Nasal Spray Addiction: Is It a Cause for Concern?

Closeup on pills pack in hand of ill young woman laying on sofa
nasal drops

Some types of nasal sprays can be used safely whereas others have been shown to, with repeated use, cause overuse complications. While not a true “addiction,” it is the result of damage to the nose that leads to overuse or misuse of nasal sprays.

Key takeaways:

  • Saline nasal sprays are drug-free and are considered to be safe for all ages. They help loosen and thin mucus with no known side effects.
  •   Steroid nasal sprays contain corticosteroids that help with inflammation, runny nose, and sneezing. The sprays require a doctor’s prescription and have side effects such as headaches, nosebleeds, stunted growth in children and cataracts.
  • Antihistamine nasal sprays block histamine that causes allergy symptoms. The cromolyn sodium type is the most common antihistamine spray and is non-addictive.

Because saline nasal spray is drug-free and considered safe, it is often the first choice for mild congestion due to allergies and colds. Neti pots are also an effective way to flush mucus and allergens out of the nose.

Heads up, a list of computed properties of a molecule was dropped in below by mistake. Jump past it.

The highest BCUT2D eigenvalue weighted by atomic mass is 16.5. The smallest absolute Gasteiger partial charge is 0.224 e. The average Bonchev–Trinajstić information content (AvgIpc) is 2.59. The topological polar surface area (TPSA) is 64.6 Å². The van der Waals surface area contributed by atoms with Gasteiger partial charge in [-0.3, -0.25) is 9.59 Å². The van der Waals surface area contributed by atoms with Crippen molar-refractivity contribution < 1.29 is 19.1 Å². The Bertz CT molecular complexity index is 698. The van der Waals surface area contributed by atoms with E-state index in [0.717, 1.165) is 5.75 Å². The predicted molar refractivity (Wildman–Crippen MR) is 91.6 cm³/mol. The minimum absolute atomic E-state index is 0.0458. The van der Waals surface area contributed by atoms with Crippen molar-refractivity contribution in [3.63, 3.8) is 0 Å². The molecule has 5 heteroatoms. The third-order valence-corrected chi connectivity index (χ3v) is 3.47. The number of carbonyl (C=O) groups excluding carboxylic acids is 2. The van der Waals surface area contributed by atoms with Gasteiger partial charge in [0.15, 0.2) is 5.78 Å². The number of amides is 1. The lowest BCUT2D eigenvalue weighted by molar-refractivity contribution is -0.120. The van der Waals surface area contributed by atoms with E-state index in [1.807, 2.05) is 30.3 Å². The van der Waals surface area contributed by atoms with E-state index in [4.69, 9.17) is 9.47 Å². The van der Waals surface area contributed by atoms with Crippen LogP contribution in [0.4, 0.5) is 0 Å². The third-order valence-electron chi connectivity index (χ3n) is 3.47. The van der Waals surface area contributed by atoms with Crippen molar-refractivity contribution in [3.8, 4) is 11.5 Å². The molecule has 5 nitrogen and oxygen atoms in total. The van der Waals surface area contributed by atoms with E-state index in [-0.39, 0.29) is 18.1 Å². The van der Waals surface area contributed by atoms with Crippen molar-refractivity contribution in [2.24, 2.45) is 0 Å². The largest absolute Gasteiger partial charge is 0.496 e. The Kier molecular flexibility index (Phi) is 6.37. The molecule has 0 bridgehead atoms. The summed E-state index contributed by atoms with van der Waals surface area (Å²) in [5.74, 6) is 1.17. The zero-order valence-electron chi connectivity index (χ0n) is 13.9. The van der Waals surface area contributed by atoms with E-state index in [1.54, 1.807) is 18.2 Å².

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Mike Dilkes ENT is based in Central, North, East and South London. Most of our consultations and treatments are carried out either at The Hospital of St John and St Elizabeth or The London Independent Hospital. The Hospital of St John and St Elizabeth is one of London's biggest and most prestigious private hospitals.

It is in St Johns's Wood, a leafy area of the west end, just north of Harley Street and Regent's Park. The London Independent Hospital is in Stepney Green, hidden away just behind Mile End Road, just to the East of the City of London. Formally The London Jewish Hospital, it is a purpose built modern building with full facilities, beautifully appointed rooms, state of the art laser systems and, in case anything goes wrong (it really shouldn't), a fully covered Consultant 24 hour ward and Intensive Care presence - the only private hospital in London to have this.